There sat my caseworker, along with a small army of her co-workers. The same staff members on campus who were at the first meeting were also there. I didn’t want them to see a repeat of what had already unfolded. My parents were by my side as well, just like they always have been.
I wanted to believe that my caseworker had changed her mind and agree to let me finish what I started three years earlier. I told myself something good had to happen this time around, but hope was stolen from me.
“Erin, I see you don’t have a job yet.”
“Well, it’s been a year.”
I swallowed hard as my caseworker dug into me further – saying I would have to settle for an Associate’s degree.
Disgusted, my mom looked at me and asked me, “What do you want? Don’t look at all these people in this room. Dad and I are proud of you, whether you have a degree or not.”
I paused, took a deep breath and said, “I want a Bachelor’s degree!”
“This is settled then,” my mom declared as she turned to my caseworker. “Erin is re-enrolling here at Penn State Altoona.”
That’s exactly what I did, despite my caseworker’s anger in the conference room was now filled with complete silence. I returned to campus in Fall 2007 with a renewed purpose – and a promise to myself that I wouldn’t fall into anyone’s trap again. A lot of things were different on a personal level, but I didn’t know there was someone who had been waiting to offer me my first job at the local newspaper. Nor was I aware someone else wanted to give me creative control – over the rest of my college career and essentially, my life as a writer.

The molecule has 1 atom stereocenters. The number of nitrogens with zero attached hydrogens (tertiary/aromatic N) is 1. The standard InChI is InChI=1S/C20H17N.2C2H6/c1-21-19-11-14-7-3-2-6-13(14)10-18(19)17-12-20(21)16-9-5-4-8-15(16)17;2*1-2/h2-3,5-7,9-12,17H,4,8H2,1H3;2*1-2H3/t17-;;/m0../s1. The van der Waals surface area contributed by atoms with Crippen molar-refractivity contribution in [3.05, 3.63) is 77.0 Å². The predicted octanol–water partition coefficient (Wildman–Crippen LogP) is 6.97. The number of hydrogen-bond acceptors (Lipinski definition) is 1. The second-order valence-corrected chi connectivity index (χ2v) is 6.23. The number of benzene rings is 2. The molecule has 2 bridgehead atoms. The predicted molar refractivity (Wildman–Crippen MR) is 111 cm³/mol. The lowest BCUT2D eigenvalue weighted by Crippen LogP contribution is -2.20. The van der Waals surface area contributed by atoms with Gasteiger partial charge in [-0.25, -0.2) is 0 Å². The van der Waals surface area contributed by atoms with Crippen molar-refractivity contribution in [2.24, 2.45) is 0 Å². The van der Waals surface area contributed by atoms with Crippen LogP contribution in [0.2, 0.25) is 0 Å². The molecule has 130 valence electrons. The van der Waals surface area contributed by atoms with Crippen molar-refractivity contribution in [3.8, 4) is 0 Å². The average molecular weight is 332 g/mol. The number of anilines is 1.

There will always be naysayers in the crowd. Someone will always try to tear you down. Don’t let them. Always go the extra mile. Always reach for the sky and do more than what’s expected of you.
It’s never too early to start talking about Father’s Day on The Good Men Project. We’re looking for sponsors and contributors for our #ModernDayDad campaign. https://t.co/WJvKqq2kTe pic.twitter.com/j66LNCY0VG
— The Good Men Project (@GoodMenProject) March 11, 2019
We celebrate Gay Pride all year long. But this year, we’re doing some special programing for a large-scale campaign #LoveEqually. We’re looking for both sponsors and contributors. Check it out! https://t.co/tkraXFPxLL pic.twitter.com/X2FlBEZb8Y
— The Good Men Project (@GoodMenProject) March 11, 2019
What’s your take on what you just read? Comment below or write a response and submit to us your own point of view or reaction here at the red box, below, which links to our submissions portal.
If you believe in the work we are doing here at The Good Men Project, please join us as a Premium Member, today.
All Premium Members get to view The Good Men Project with NO ADS.
A $50 annual membership gives you an all-access pass. You can be a part of every call, group, class, and community.
A $25 annual membership gives you access to one class, one Social Interest group, and our online communities.
A $12 annual membership gives you access to our Friday calls with the publisher, our online community.
Register New Account
Need more info? A complete list of benefits is here.
Image ID: 1173806758